Shinjuku: Where Tokyo goes to Work and Play
Whoever came up with the adage of work hard play hard must have spent time in Shinjuku. It is the most dynamic of Tokyo’s 23 wards or districts. Whether you are going there on business or to shop and play, Shinjuku has plenty to do and encapsulates what modern Tokyo is. Crowded, modern, white collar on one hand, and let your hair down on the other.
Shinjuku has is a split personality with the heart of its financial might on one side and it’s more seductive east side. The dividing line between work and play is Shinjuku Station, the busiest train station in the world welcoming a whopping 3.4 million passengers per day. The maze that is Shinjuku Station has 200 entry and exit points. It is not a question of if you get lost, but when. Even locals have been known to head out the wrong exit, forcing them to double back.
The Heart of Japan’s Economic Might
Shinjuku is the fuel that drives Japan’s economic engine. The aptly named Skyscraper District is home to the majority of Tokyo’s tallest buildings. In them are financial and governmental institutions that make Japan the economic force that it is. What is essentially the Tokyo city hall, the two towers of Tokyo Metro Government Office’s are a popular visit as they offer the best free observatory in the city. While you may visit either tower, the south tower provides a little better overall view and on a clear day you can see all the way out to Mt. Fuji.
With many international business taking place here, it comes as no surprise that Shinjuku is home to some of the best hotels in the city, including the Parky Hyatt of Lost in Translation fame. If that is out of your budget, the no frills business hotels can provide a great value and since many of them cater to foreigners, they typically will have English speakers on staff. Shinjuku is also home to one of the largest expat populations in Tokyo. Roughly 10% of the population is made up of foreigners who are living here for business.
Tokyo At Play
It is easy to unwind after a long day at the office in Shinjuku. Head across Shinjuku Station and you are thrown into another world of eating, drinking, and adult play.
There are plenty are eating establishments to get your energy up up for a night on the town. In fact, Shinjuku has well over 5,000 places to eat with every type of dining option you can imagine. Among the most popular are the various street food options that offer a quick bite on a budget. If drinking is on the agenda, Shinjuku has you covered as well. The famous Golden Gai crams hundreds of tiny bars down a small street. With only a few chairs in each establishment, it maybe hard to find an open seat.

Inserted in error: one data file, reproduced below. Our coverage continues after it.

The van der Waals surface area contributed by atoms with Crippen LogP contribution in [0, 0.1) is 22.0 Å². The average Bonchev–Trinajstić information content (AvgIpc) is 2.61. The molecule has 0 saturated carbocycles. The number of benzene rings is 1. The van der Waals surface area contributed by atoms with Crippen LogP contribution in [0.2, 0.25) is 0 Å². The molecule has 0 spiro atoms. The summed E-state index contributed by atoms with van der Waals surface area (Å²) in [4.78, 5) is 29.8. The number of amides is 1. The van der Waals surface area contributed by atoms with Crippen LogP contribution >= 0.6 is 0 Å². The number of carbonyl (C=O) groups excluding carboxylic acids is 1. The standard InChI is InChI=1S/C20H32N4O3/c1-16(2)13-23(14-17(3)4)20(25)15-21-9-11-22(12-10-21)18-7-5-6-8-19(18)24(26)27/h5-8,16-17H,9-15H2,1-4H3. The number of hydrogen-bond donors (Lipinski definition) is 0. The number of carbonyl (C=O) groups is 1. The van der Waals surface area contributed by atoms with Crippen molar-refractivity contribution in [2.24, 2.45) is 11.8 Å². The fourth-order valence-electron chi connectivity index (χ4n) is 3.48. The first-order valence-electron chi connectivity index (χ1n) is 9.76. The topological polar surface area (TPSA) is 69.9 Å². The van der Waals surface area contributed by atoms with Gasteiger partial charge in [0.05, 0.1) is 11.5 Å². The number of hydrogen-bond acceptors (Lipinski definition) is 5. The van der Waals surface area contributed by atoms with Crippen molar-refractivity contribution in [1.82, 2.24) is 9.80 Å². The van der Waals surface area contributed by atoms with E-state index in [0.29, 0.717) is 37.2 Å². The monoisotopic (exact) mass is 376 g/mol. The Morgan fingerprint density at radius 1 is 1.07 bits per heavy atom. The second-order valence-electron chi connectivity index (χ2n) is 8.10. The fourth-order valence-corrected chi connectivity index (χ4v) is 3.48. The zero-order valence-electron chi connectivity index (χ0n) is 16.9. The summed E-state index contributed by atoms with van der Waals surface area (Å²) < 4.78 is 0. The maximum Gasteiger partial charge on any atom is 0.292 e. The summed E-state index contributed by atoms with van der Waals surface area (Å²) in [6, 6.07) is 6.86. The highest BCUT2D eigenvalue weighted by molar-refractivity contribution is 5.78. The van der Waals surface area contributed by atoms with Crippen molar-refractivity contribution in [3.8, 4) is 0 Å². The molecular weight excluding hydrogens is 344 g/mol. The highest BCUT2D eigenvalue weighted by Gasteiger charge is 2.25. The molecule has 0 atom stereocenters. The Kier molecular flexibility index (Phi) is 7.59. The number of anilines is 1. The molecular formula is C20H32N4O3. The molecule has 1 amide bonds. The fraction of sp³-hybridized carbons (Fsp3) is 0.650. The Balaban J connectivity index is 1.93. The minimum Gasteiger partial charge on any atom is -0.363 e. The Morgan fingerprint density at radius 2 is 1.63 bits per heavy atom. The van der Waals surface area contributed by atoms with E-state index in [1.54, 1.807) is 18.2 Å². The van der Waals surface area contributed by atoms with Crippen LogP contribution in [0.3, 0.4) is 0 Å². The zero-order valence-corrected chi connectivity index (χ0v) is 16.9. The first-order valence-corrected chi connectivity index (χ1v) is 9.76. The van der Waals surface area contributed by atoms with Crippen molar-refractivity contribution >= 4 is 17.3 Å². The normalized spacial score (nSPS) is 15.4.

Kabukicho is the red light district of Tokyo which is full of various bars, nightclubs, pachinko parlors, love hotels, and more. While rather innocent and mundane during the day, this district is best seen after dark when it comes alive. Males will likely get solicited for various activities, but overall it doesn’t have the seedy atmosphere that are common in most red light districts. The biggest thing to look out for is being overcharged in one of the clubs. Tokyo is one of the safest cities in the world, so simply use some common sense and you have little to worry about.
There is plenty to see in Kabukicho for those not looking for an adult experience. A big draw for westerners is the Robot Restaurant, which has become a sensation for its over the top acid trip of a show. Be sure to get your tickets in advance as the show often sells out.
If you love to shop till you drop, Shinjuku has you covered. Some of the largest department stores call the area around Shinjuku Station home. Some have as many as 16 stories of merchandise and many even include restaurants and a food court in the basement. While Akihabara is known as the best place for electronic stores, Shinjuku has plenty of popular stores to buy all the latest electronic gadgets. Don Quixote is a a must visit. The 24 hour discount store is a one stop shop of electronics, clothing, gadgets, trinkets, and those only in Japan type gifts.
Taking A Break
After all of that working, eating, drinking, playing, and shopping, you may need need a break. On the eastern side of Shinjuku Station sits Shinjuku Gyoen, one of the best parks in the city, especially during cherry blossom season. While not free, the nominal cost can keep the park more serene as only those who pay can enjoy the grounds.
Next to the Tokyo Metropolitan Government Building is Central Park, a relaxing place to take a stroll or have a picnic. For a more spiritual journey visit the Hanazono Shrine located amongst all the hustle and bustle of Eastern Shinjuku.
Getting To Shinjuku
Whether you are in Tokyo to work, play, shop, eat or all of the above, Shinjuku is a must. It can provide a great home base for your trip to Tokyo as it has plenty of hotels in all price ranges and is easily accessible to other parts of the city.
Getting to Shinjuku is easy. Shinjuku Station is a main transit hub in the city of Tokyo. By train it is on the JR Yamanote, Chuo, Sobu, Saikyo, and Shonan-Shinjuku lines. Subway service also services the station along with various bus lines.
From Narita Airport the Narita Express takes you directly to Shinjuku Station in 85 minutes. From Haneda Airport take the Keikyu Railways to Shinagawa Station and transfer to the Yamanote Line to Shinjuku Station. Total transit time is under an hour.